In her debut nonfiction children’s book, Chasing Bats and Tracking Rats: Urban Ecology, Community Science, and How We Share Our Cities, Toronto ecologist Cylita Guy encourages city kids to get outside, appreciate urban wildlife, and even collect data. Gripping and adventurous tales abound in a day – or night – in the life of the 11 passionate North American ecologists featured, three of whom are Black, one is from Wiikwemkoong First Nation.
Guy’s personal account about her bat research covers a near-death experience, followed by an encounter with a grumpy police officer. What are they doing in the park at 1 a.m., and what are those “squeaking lumps wiggling” under her sweater? Other chapters highlight intense and dangerous situations, including another late-night police interruption while scientists sedate a coyote on a picnic table and an angry woman who assumes that a Black scientist is suspicious, which leads to a discussion about racial bias and its impact on scientific research.
Each of the eight chapters ends with a challenge, a string of questions, and suggestions, prompting readers to learn more. Armed with a “trusty field notebook,” readers can record strange animal behaviours, sketch what they observe, learn the names of pollinators, and determine a squirrel’s “flight zone.” These call-to-action ideas would have been more accessible with a bulleted-list treatment. Instead, this section strays to extraneous – albeit quite interesting – details about the researchers.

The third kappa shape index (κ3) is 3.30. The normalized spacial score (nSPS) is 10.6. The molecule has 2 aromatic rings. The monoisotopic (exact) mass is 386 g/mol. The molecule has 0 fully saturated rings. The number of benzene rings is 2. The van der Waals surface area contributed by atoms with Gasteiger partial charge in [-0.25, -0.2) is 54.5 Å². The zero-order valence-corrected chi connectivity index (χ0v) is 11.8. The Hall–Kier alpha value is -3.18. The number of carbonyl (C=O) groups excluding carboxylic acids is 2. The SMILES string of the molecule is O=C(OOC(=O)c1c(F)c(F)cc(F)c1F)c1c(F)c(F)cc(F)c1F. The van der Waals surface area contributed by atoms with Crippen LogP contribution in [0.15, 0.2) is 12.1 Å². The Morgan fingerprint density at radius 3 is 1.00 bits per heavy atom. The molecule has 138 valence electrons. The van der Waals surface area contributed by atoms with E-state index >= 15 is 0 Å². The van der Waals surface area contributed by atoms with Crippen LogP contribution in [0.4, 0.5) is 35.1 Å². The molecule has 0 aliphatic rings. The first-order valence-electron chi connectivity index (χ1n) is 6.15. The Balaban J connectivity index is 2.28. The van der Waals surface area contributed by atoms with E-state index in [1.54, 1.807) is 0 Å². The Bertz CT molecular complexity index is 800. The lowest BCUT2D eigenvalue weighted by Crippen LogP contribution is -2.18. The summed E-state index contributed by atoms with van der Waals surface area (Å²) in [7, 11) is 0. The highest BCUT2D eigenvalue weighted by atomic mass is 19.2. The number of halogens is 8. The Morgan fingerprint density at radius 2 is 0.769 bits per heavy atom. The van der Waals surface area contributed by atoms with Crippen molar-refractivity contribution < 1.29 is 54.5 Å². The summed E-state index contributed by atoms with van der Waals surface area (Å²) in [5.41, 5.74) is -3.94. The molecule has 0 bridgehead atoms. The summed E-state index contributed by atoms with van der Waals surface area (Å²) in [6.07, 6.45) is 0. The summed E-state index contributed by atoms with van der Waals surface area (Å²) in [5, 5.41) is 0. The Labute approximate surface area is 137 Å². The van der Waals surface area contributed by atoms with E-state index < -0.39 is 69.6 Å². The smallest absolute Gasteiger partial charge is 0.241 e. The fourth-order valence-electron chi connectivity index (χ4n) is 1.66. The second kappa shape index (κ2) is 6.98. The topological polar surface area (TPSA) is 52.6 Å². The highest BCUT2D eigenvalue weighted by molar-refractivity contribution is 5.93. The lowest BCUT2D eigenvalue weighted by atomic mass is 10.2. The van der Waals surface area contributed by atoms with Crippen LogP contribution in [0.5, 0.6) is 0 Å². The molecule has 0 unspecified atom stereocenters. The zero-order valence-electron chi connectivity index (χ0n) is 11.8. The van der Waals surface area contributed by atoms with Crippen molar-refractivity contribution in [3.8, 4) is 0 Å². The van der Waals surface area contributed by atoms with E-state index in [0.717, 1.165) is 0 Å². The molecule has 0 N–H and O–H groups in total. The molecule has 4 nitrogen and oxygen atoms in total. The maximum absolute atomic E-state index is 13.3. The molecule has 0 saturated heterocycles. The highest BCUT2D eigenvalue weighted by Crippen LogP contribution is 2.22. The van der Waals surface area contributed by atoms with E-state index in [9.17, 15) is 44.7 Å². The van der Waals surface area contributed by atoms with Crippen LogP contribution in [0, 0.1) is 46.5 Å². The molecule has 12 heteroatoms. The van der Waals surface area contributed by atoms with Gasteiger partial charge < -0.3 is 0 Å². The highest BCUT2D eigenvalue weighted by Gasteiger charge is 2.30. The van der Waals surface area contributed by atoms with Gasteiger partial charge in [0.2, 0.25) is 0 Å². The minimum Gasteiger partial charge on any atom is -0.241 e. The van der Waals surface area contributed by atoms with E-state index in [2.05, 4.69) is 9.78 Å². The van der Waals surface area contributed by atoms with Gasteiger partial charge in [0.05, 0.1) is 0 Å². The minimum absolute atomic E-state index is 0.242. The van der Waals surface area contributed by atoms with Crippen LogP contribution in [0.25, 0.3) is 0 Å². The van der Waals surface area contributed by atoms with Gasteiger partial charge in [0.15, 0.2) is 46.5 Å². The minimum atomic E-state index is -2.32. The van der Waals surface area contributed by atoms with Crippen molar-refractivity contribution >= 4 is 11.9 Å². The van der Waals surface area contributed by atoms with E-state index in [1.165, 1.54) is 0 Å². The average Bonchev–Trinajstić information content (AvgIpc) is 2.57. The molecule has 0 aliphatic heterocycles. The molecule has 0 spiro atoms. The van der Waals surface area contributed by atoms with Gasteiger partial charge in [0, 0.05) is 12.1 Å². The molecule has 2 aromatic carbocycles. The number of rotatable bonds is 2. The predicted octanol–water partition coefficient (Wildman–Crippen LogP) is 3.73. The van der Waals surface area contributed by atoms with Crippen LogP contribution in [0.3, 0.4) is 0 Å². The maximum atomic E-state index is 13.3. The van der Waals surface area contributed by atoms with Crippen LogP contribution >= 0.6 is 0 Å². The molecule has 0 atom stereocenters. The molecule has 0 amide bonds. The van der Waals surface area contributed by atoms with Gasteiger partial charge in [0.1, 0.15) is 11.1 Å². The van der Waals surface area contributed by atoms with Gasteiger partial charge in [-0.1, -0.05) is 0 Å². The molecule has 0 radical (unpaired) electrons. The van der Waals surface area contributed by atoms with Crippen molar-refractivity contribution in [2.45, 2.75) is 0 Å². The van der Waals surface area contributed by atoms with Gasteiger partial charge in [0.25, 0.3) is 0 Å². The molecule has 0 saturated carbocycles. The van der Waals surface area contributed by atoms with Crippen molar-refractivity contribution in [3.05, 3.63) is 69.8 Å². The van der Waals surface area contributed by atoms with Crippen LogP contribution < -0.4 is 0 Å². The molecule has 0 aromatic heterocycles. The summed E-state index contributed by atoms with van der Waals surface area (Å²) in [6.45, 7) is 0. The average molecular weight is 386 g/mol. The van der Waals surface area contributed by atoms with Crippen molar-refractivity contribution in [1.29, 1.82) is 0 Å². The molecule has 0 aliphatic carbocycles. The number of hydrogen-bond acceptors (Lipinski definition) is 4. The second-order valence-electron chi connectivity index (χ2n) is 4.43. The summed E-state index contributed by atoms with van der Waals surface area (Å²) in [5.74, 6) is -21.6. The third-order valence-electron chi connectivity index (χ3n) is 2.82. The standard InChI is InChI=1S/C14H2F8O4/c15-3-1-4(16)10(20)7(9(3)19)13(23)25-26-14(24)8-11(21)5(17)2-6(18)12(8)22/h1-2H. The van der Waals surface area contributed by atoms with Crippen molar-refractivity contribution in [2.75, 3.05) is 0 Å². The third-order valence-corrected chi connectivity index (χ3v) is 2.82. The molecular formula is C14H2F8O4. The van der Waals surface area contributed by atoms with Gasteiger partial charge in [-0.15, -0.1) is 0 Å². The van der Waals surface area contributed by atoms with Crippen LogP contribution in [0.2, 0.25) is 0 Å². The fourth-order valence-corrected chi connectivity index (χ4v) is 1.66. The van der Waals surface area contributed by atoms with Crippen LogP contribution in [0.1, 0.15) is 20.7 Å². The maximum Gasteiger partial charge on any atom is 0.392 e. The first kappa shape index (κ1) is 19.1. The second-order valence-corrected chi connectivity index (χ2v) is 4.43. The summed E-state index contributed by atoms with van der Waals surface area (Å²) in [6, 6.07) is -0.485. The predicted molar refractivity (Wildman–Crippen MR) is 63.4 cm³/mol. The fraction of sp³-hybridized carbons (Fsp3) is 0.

Acclaimed illustrator Cornelia Li depicts interactions between ecologists and wildlife with richly coloured, mixed media artwork. The purple-and-orange palette featured in the image of Guy climbing a ladder to a rooftop, for example, amplifies shadow and form. The artwork is eye-catching, with attention to key details, such as protective equipment. However, scientific drawings aren’t labelled and there are no captions.
As many themes vie for attention – the wildlife, the scientists’ work, mind-boggling contraptions, and the backdrop of promoting inclusion and anti-racism – and sections unfold in a confusing manner that relegates important content to the sidebars, readers may find the information difficult to follow. Extracting clear answers to the general questions posed in chapter titles (“How much does wildlife rely on city green spaces?”) requires flipping back, rereading, and pondering.
Despite difficulties in its organization, Chasing Bats and Tracking Rats promotes sound ecological stewardship: share space with wildlife, take action, investigate bias in science, and avoid making harmful assumptions.